University of Missouri U. Missouri Campus Back To Work One Day After President And Chancellor Resign Resigns As Protests Grow over Racism

Source: Michael B. Thomas / Getty

The University of Missouri became a hot topic among news outlets in 2015 as a broader public conversation on toxic learning environments for students of color took place on university campuses across the country. The hashtag #StandWithMizzou was trending with support from across the country as students complained about the racism and xenophobia that existed on their college campuses.

Two years have passed since the initial protests, but the school is not done with its problems. The New York Times reported that freshmen enrollment on its main Columbia campus has dropped more than 35 percent in the past two years.

The university administration acknowledged the main reason for the severe issues is due to the events in 2015. Parents see the school as either breeding a culture of racism or one in which student protests go unchecked.

“The general consensus was that it was because of the aftermath of what happened in November 2015,” Mun Choi, the new system president, told The New York Times. “There were students from both in state and out of state that just did not apply, or those who did apply but decided not to attend.”

Mizzou has suffered budget cuts due to loss of students’ tuition and a decline in state funding. It’s temporarily closing seven dorms, cutting more than 400 positions, including those of non-tenured faculty members, and leaving open jobs unfilled.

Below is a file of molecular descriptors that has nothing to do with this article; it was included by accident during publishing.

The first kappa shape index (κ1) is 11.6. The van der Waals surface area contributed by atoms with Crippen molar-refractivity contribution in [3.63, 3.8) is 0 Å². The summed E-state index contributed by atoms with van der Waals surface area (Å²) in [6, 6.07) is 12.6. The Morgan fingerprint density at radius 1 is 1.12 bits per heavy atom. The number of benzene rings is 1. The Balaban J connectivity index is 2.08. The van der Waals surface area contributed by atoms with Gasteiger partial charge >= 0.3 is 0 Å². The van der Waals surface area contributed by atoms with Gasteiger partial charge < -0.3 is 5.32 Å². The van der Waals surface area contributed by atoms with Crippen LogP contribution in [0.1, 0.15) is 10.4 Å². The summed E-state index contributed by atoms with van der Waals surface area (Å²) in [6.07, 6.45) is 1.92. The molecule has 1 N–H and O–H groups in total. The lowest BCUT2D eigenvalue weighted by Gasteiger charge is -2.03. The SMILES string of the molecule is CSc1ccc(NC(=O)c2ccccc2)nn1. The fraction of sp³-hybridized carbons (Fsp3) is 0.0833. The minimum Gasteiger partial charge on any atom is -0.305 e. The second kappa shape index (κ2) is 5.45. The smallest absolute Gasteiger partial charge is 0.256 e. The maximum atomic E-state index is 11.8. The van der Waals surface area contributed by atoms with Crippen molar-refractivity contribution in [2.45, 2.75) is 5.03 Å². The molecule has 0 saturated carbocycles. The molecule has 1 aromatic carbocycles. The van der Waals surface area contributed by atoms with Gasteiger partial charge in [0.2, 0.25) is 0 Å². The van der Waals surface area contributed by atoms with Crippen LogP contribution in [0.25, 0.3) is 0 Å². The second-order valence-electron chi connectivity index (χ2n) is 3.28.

The drop in freshmen enrollment last year was incredibly high among Black students, at 42 percent. While Black people were already a small percentage at the predominantly white institution (PWI), they’ve continued to drop in numbers. They went from 10 percent of the freshmen class in 2012 to 6 percent this past fall.

Even in-state students with generations of family members who have attended have chosen to go to out of state schools that offer preferential tuition or scholarships to Missouri students. Some faculty have also credited it to the fact that Mizzou is so close to Ferguson, which also made national news with the murder of Michael Brown. As pointed out to the NYT, by plant science professor, Craig Roberts, Mizzou wasn’t made a point of contention because it was more racist than other places, but because it inspired anger that was brewing on other campuses across the country to boil over.

PWIs, take note — protect your students of color.